Got an old spare wifi router? Here’s how you can use it to improve coverage in your house

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By Esmail Beguwala

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Secondary router as access point

Have you upgraded your wifi router or switched to an ISP that gives you a modem with an inbuilt wifi router, and then tossed aside your old wifi router which sits there gathering dust? How about putting it to use in combination with your existing router so as to get coverage in that one room of your house which has always been a poor coverage zone? The good news is that all basic routers can be put to use as an ‘Access Point’ (AP) or in simple words a secondary range extender for your primary router. Some routers come with a dedicated AP mode, where it is as simple as switching the operating mode from router to AP. In more basic routers the configuration needs to be done manually but it is a fairly simple process that takes under 10 minutes to set up.

Steps for setting up of the Access Point:

  • To begin with, we would need to know the IP address of our primary router. This is often printed on a label at the back or bottom of the router. This is usually something like or and entering that into the browser of your PC or laptop which is connected to the primary router via Ethernet cable will open the network interface dashboard which you can access by entering the username and password, usually something like admin or user.
  • Once you access the dashboard of the primary router you need to check out the DHCP range which may be under the WAN settings and if your router’s IP is then the DHCP would ideally range from to, if not then you can manually set it up to this so that the IP addresses from to become free for allotment as static IPs.
  • Now it is best to factory reset your spare secondary router so that its IP address is reset to the default one printed on the label on its back or base and connect it to your PC or laptop using an ethernet cable connected to one of its LAN ports. Enter the default IP of the router in the browser and login using the default credentials to access the dashboard.
Router IP and DHCP
  • Now you need to change the IP address of the secondary router such that it is outside the DHCP range of the primary router to prevent an IP conflict in the future. in our case, we can set it as since it is an unused IP from the primary router’s static IP range.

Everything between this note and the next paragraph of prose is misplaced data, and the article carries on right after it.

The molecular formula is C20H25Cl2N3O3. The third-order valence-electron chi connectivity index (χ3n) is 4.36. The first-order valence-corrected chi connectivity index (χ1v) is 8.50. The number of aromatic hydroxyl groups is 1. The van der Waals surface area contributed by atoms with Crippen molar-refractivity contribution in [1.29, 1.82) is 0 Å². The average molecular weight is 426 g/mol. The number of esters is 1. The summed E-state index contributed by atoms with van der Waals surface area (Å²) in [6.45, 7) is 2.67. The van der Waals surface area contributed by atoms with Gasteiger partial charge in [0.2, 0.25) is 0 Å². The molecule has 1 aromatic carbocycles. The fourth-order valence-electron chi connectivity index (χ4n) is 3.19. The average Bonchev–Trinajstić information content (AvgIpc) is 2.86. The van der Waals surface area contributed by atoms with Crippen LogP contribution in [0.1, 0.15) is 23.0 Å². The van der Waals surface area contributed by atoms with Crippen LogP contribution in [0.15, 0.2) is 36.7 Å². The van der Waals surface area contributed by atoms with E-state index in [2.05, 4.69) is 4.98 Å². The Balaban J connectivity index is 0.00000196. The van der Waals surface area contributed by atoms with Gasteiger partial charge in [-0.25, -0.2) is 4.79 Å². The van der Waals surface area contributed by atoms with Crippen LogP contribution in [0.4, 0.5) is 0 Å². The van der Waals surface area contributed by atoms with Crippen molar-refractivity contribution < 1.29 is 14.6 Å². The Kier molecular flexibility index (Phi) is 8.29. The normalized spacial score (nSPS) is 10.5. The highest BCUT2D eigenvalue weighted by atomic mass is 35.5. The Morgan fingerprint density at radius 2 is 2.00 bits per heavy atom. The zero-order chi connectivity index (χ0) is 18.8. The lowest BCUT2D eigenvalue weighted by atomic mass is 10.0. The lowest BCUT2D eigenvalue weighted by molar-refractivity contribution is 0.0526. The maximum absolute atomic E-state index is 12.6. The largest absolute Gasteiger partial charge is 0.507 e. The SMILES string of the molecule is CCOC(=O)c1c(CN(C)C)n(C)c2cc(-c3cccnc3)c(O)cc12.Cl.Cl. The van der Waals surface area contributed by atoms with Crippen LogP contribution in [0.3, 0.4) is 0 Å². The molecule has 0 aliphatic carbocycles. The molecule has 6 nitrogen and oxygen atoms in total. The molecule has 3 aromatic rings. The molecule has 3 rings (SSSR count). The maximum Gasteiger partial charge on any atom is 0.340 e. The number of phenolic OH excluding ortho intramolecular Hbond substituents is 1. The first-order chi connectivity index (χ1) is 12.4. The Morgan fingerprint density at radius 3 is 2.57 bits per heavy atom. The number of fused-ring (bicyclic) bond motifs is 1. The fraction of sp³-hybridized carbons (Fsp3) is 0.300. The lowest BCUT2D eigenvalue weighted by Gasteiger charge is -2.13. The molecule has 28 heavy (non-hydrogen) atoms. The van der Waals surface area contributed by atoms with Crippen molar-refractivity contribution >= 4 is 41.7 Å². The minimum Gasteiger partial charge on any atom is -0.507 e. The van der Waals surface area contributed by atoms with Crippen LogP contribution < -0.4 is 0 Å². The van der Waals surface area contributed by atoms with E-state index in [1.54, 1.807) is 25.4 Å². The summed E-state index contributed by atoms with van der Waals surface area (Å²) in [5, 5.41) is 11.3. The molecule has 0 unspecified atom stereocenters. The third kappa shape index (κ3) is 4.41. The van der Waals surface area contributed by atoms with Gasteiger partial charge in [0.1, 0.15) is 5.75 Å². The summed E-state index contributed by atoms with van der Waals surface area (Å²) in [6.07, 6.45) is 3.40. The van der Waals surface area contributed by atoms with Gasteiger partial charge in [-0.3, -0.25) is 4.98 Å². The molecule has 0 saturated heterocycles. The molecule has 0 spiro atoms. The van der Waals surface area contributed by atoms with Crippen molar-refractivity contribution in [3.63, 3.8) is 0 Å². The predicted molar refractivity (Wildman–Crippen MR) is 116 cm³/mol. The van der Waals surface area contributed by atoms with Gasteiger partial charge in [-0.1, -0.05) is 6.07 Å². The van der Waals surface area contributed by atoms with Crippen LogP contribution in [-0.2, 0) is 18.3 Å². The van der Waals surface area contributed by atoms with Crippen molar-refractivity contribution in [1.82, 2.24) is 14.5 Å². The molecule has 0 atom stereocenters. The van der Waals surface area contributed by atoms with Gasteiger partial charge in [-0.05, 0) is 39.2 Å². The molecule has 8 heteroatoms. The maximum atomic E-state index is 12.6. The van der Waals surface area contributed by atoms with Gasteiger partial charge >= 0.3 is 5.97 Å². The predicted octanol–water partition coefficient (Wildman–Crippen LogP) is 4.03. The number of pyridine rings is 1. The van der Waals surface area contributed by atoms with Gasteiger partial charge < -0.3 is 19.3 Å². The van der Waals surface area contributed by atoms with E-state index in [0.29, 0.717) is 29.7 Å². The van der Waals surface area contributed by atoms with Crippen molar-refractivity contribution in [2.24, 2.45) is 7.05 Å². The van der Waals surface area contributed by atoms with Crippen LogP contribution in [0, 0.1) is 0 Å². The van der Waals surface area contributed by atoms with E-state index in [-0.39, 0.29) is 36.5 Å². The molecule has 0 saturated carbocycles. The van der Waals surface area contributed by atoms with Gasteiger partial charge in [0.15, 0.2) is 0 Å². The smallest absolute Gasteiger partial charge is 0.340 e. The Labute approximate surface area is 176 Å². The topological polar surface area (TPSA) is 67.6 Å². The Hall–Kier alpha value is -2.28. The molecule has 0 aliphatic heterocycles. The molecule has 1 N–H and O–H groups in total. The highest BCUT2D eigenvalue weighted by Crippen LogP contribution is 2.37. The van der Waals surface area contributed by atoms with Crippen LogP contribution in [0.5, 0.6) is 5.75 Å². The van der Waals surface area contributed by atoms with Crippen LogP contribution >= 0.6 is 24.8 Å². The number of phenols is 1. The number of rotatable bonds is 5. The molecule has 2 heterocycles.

• Next and one of the most important steps is to disable the DHCP server capability of the router which essentially converts it into an Access point or a slave of the primary router.
  • Now it is advisable to set the SSID (Wifi network name) and Password of the wifi network of the secondary router to the same as the one on the primary router. This will ensure a smooth handover of the devices between both routers as you move around to different corners of the house.
LAN port for access point
  • Now that the secondary router has been set up as an access point, comes the most important step in the setup process. You will need to connect the primary and secondary routers with an Ethernet cable, preferably get a 10 to 30 meter one (depending on the distance of the poor coverage zone from the primary router) with Cat-6 version for fast connectivity.
  • Ensure that the Ethernet cable is connected from an empty LAN port on the primary router to a LAN port on the secondary router which is now an AP. Refer to the image above to make sure that you do not connect it to the WAN port on the AP by mistake. Now power on the AP and enjoy a blanket wifi coverage in your entire house.

Some people would argue that it is better to set up the secondary router in wireless repeater mode for range extension if available instead of the access point mode so as to avoid running an ethernet cable across the house. But I personally believe the speed and reliability that one can get in the AP mode is far superior to what one can get in the wireless repeater mode since the signal loss over wired connection is negligible compared to the loss over wireless connection between the two routers. If you have a similar setup in your house or workplace, do share your experience through the comments section below.

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Esmail Beguwala

Senior Editor

226 articles published
Esmail is passionate about the Telecom spectrum, Broadband data services, and video streaming devices. You can find him binge-watching shows on OTT apps while sipping a cup of coffee when not writing an article.

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Have you upgraded your wifi router or switched to an ISP that gives you a modem with an inbuilt wifi router, and then tossed aside your old wifi router which sits there gathering dust? How about putting...

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2 thoughts on “Got an old spare wifi router? Here’s how you can use it to improve coverage in your house”

  1. nice article,,, i was lloking to set my old D-link ADSL modem+router to AP mode.

    it is outside the DHCP range???

    • If your primary router IP address is then the DHCP range can start from either 192 168.1.2 or and if it is the second case then it leaves the entire range from to outside the DHCP range and these can be used as static IPs. If you don’t want to reserve this initial range for static IPs then u can keep the entire range from to as the DHCP range and then manually bind the MAC address of your AP to it’s IP address within the DHCP range so that your primary router always reserves that particular IP for the AP and doesn’t assign it to any other device on the network to avoid IP conflict.

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